Experimental observation of quantum hall effect, Berry's phase and many-body effects in graphene

Philip Kim

Physics Department, Columbia University, New York, USA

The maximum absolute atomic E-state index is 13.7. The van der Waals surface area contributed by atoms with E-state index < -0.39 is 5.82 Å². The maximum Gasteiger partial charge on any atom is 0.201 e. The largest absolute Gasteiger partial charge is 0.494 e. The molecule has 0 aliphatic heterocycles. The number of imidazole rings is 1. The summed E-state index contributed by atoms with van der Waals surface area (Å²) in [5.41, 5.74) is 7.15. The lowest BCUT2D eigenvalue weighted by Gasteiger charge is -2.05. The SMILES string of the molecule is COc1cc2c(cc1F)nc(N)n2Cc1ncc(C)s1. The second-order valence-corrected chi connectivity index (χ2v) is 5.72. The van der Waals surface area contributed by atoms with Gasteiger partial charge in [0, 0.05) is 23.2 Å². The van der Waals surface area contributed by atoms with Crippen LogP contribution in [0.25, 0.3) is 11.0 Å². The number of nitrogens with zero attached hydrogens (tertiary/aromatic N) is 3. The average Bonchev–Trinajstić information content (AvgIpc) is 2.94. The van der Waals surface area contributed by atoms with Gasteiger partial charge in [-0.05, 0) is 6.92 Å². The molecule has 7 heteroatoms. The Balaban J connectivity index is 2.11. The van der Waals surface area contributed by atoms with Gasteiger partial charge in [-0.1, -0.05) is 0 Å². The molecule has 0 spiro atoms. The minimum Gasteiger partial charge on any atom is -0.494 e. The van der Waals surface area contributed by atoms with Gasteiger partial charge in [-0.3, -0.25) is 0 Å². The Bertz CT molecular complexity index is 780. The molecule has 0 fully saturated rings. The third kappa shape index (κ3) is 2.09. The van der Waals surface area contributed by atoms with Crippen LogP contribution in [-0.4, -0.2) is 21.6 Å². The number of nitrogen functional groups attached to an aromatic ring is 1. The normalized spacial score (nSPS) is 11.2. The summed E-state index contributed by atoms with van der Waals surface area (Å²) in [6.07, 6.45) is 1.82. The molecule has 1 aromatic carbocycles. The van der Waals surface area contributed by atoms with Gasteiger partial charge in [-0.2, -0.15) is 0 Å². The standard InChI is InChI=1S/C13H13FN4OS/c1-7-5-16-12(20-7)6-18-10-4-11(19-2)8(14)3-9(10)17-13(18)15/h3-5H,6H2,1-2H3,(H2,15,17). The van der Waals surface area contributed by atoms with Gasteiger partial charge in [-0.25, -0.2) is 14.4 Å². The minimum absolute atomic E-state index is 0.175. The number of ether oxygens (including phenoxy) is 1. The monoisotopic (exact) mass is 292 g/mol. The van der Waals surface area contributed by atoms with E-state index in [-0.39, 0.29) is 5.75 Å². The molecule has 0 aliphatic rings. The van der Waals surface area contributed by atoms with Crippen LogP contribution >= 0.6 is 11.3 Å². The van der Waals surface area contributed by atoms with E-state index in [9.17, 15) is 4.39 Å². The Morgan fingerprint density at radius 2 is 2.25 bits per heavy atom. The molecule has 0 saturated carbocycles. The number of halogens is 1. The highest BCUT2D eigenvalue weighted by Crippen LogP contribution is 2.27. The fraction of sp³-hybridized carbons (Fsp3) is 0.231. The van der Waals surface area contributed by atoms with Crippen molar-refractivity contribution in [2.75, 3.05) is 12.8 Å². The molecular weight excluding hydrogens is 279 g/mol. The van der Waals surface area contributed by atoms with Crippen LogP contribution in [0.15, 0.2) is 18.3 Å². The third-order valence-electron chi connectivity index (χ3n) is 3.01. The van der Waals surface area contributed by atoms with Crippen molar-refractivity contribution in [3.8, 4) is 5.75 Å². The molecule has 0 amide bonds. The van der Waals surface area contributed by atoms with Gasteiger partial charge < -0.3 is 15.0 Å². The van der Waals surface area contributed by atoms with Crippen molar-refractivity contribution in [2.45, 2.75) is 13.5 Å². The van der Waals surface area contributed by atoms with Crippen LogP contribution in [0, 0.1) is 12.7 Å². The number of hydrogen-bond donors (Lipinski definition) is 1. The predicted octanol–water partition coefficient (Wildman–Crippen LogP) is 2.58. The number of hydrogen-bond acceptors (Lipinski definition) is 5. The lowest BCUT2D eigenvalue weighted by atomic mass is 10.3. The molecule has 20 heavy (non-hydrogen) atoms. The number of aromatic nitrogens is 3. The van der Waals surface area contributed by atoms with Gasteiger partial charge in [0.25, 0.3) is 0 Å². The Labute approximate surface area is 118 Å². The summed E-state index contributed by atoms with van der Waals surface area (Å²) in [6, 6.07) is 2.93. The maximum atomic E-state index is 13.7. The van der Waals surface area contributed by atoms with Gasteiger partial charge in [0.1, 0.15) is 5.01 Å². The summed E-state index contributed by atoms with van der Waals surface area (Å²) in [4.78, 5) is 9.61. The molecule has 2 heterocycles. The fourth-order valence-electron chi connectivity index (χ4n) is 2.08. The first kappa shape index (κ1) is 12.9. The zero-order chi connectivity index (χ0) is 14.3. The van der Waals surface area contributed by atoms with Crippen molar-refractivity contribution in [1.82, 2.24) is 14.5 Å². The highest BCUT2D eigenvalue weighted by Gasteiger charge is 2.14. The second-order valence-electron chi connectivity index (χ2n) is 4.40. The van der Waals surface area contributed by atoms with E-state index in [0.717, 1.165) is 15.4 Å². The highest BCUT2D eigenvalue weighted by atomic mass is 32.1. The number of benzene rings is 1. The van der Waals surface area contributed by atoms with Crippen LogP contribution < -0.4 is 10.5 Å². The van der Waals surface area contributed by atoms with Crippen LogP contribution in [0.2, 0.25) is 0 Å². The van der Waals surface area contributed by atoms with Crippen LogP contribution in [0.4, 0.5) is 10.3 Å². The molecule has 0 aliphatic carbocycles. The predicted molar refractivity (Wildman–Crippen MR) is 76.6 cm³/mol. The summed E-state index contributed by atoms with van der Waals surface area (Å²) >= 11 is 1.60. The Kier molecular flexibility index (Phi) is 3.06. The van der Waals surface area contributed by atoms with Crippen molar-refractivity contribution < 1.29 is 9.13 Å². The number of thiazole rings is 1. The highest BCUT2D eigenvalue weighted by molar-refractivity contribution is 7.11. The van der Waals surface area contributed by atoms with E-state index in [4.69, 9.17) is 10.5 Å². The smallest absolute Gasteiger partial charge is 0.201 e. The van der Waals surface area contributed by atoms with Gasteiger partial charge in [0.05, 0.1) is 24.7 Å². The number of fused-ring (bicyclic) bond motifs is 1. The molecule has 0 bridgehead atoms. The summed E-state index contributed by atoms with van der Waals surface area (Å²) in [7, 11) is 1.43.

Graphene, an isolated single atomic layer of graphite, is an ideal realization of a 2-dimensional (2D) system. Its electrical behavior is, however, expected to differ dramatically from the well-studied case of quantum wells in conventional semiconductor interfaces. This difference arises from the unique electronic properties of graphene, which exhibits electron-hole degeneracy and vanishing carrier mass near the point of charge neutrality. Recent advances in micromechanical extraction and fabrication techniques for graphite structures now permit such exotic 2D electron systems to be probed experimentally. In this presentation, we will discuss our recent experimental investigation of magneto transport in a high mobility single layer of graphene. Adjusting the chemical potential using the electric field effect, we observe an unusual half integer quantum Hall effect (QHE) for both electron and hole carriers in graphene. The relevance of Berry's phase to these experiments is confirmed by magneto-oscillations, which is a consequence of the exceptional topology of the graphene band structure. In addition, we report the observation of splittings of Landau levels (LLs) under high magnetic field up to 45 T. We discover the n=0 LL splits into four sublevels, lifting spin and sublattice degeneracy, potentially indicating a many-body correlation in this LL. In the higher LL, only the spin degeneracy seems to be lifted within experimentally accessible high magnetic field. The effective g-factors were found close to the bare electron g-factor.